The 20 GREATEST SYMPHONIES of all time
(As chosen by 151 of the world’s leading conductors polled by BBC Music Magazine) why not see if you agree…
Here they are:
No. 20. Bruckner: Symphony No. 7
Written in 1883, just after the death of Richard Wagner, this symphony, as a homage to that great composer of operas, has parts for four Wagner tubas. And oh… what a glorious sound they make.
No. 19. Beethoven: Symphony No. 6, Pastoral
This is the first symphony to make its inspiration obvious and, less obviously, the first symphony to ask of its listeners not “what do you think of this”, but “how does this make you feel?”
No. 18. Brahms: Symphony No. 2
At a time of Romantic excess this symphony, written by a composer on vacation in the Alps, manages to balance the highs and lows perfectly so that it has claims to being the best constructed symphony written in the second half of the 19th century. Still, it’s so pleasant you hardly notice the craft behind its constant flow of melody.
No. 17. Shostakovich: Symphony No. 5
The ambiguities of the 20th century mark this symphony as a great conundrum. Is it an ironic send up of triumphalist rhetoric or is it a sensational paean of hope? Answer: it could be both.
No. 16. Beethoven: Symphony No. 7
This symphony, called by Wagner “the apotheosis of the dance,” constitutes a vast feedback loop between the physical sensations the music evokes in the listener’s body and the emotions that course as a consequence through the mind.
No. 15. Mozart: Symphony No. 40
Edgy and at least once positively atonal, this minor key symphony reveals its composer as at once the most human and the greatest dramaturge of the classical period.
No. 14. Sibelius: Symphony No. 7
The composer of this brief symphony wrote it with a bottle of whiskey always within reach. He knew, if the world did not, that it would be his last symphony. No composer has ever left a better testament.
No. 13. Bruckner: Symphony No. 8
A vast work with Sierra-like gleaming snow-capped peaks and soft, forested valleys, this symphony pays homage to both Bach and Beethoven over the course of its high peak hike.
No. 12. Brahms: Symphony No. 3
No question about it, this symphony contains all kinds of personal messages. Over its four movements it tells the tale of an unconsummated love affair that begins with a musical clue to its content: just 4 notes: F, A, A-flat, F. Those notes stand for “Frei aber Froh,” German for “Free but Happy”.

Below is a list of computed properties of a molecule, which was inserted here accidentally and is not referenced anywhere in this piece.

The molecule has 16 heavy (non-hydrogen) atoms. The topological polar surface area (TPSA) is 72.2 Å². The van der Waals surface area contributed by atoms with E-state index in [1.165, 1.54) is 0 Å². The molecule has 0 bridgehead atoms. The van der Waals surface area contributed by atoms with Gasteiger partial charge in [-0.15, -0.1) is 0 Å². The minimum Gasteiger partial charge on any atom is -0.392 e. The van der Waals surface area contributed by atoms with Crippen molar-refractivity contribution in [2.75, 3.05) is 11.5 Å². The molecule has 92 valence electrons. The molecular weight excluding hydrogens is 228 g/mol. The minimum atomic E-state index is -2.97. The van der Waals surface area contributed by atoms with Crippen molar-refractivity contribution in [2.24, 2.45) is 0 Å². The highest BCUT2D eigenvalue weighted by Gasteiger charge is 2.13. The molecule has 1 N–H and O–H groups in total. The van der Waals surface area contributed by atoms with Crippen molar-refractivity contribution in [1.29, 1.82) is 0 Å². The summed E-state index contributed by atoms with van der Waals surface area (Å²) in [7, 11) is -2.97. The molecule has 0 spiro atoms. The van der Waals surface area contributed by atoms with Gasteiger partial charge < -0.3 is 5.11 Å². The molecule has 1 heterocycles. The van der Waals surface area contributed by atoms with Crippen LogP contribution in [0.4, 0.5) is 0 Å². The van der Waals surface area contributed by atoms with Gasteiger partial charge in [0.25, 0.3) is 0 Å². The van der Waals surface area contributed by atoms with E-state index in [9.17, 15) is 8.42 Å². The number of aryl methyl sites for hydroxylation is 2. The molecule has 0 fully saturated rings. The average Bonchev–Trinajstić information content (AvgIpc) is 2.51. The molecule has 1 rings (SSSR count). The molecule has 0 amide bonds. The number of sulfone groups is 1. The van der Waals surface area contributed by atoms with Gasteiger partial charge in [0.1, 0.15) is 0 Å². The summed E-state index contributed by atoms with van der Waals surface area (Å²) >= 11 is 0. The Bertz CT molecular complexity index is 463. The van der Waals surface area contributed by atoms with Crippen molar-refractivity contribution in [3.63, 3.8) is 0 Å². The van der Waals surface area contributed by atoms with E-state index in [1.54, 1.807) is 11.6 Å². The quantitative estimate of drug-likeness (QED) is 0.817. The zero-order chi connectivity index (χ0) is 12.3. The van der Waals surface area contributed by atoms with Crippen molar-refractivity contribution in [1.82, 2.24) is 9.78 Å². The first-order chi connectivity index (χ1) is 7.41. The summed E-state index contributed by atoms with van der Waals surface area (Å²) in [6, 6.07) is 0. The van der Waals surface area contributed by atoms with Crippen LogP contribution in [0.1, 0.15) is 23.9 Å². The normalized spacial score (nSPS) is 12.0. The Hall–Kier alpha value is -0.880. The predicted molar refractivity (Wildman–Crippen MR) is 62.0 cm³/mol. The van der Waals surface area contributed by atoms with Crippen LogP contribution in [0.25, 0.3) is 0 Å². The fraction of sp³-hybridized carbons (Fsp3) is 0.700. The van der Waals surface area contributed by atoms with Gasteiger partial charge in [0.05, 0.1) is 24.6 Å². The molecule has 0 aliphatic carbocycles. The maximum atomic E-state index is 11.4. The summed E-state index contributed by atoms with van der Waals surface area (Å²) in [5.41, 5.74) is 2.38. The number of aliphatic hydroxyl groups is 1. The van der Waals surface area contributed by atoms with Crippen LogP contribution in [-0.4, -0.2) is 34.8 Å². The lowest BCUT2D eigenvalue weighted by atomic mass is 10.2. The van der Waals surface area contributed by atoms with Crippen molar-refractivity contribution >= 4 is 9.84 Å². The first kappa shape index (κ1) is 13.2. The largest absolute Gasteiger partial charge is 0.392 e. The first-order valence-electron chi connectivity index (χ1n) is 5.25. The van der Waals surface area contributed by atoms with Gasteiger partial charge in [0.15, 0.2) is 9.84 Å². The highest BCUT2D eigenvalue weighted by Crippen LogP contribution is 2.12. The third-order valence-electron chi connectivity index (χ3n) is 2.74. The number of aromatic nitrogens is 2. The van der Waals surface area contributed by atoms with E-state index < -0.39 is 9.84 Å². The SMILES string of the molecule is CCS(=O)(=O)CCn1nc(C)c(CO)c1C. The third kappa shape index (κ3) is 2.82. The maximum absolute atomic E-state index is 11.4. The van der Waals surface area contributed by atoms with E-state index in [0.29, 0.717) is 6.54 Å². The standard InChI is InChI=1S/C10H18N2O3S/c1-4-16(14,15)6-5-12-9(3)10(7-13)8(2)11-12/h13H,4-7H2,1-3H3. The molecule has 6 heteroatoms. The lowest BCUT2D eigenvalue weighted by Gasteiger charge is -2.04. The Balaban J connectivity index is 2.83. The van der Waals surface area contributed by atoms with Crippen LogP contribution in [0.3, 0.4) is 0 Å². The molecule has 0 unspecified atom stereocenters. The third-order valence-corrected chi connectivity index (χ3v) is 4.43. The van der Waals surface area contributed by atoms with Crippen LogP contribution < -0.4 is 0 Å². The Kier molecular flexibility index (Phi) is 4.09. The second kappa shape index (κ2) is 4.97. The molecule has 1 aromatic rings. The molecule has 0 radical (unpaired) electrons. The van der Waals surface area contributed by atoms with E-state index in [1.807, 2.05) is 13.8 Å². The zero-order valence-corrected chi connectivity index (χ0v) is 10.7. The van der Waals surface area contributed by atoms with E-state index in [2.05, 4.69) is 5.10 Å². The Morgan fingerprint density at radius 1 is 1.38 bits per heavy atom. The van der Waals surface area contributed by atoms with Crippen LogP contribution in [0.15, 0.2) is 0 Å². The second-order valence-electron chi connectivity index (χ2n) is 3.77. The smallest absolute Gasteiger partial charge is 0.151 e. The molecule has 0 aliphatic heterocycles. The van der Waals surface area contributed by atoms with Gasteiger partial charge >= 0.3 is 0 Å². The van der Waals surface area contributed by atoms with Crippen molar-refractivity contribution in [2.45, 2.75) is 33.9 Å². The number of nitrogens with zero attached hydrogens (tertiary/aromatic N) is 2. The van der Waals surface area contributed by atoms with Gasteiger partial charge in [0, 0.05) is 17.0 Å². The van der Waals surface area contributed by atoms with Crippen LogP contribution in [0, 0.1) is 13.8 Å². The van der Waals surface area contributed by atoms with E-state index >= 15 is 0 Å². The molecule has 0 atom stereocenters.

No. 11. Beethoven: Symphony No. 5
Perhaps the most famous, if not the greatest, symphony of all time. It is the first symphony that takes aim with its first notes at its very last notes, pushing the listener ever forward, sometimes relentlessly and sometimes gently on to the mighty C major ending.
No. 10. Mahler: Symphony No. 3
A gigantic symphony that began with a simple question that led to a very long answer. “What do the rocks tell me?” That’s the same question that geographer, explorer Alexander Humboldt asked a few generations before the composer got around to it. Both geographer and composer came up with profound if very different answers.
No. 9. Tchaikovsky: Symphony No. 6, Pathetique
This is a symphony that has always been associated with tragedy because the composer’s death soon followed the premier. Some have even interpreted this symphony as the world’s longest suicide note.
No. 8. Brahms: Symphony No. 1
“You don’t know what it’s like for the likes of us when we hear footsteps behind us.” Those were the words of the composer of this symphony when he was asked why it took him so long to write it. And exactly whose footsteps was he hearing?
No. 7. Berlioz: Symphonie fantastique
This is the symphony that forever linked the autobiography of the composer to the music he might write. Like his life, his symphony is a mixture of reverie and wildness.
No. 6. Brahms: Symphony No. 4
This symphony is a last symphony that is a true summing up musically. It is a work by a man obsessed with music’s past and its great creators… Bach, Mozart and Beethoven. Yet it maps out a future for the symphony as well.
No. 5. Mahler: Symphony No. 2, Resurrection
Hearing this long symphony, the critics called it a “monster” and its composer “impious”. But audiences were transported by it; they hardly noticed its touches of Nietzsche and Freud.
No. 4. Mahler: Symphony No. 9
This is another “last” symphony even though the composer didn’t know it. It is also the largest “last” symphony of them all with a percussion section that includes timpani, bass drum, triangle, cymbals, tam-tam, glockenspiel and three deep bells.
No. 3. Mozart: Symphony No. 41, Jupiter
Yet another “last” symphony in which the composer seems to revel in creating conflicts that only he can unravel. It’s a symphony written deeper than most, a demonstration that harmony not melody is at the heart of what stirs us in music.
No. 2. Beethoven: Symphony No. 9, Choral
What do you do when music alone won’t do what you want it to? You write this symphony, but only one deaf composer could do it.
No. 1. Beethoven: Symphony No. 3, Eroica
This symphony changed everything about music. Before it, music served as hand maiden to other purposes and activities. Symphonies were stimulating diversions, pleasing and, often, moving entertainments. This symphony, however had the power to change the people who heard it, to grab them, lift them, completely engage them and finally without reference to class or religion inspire them.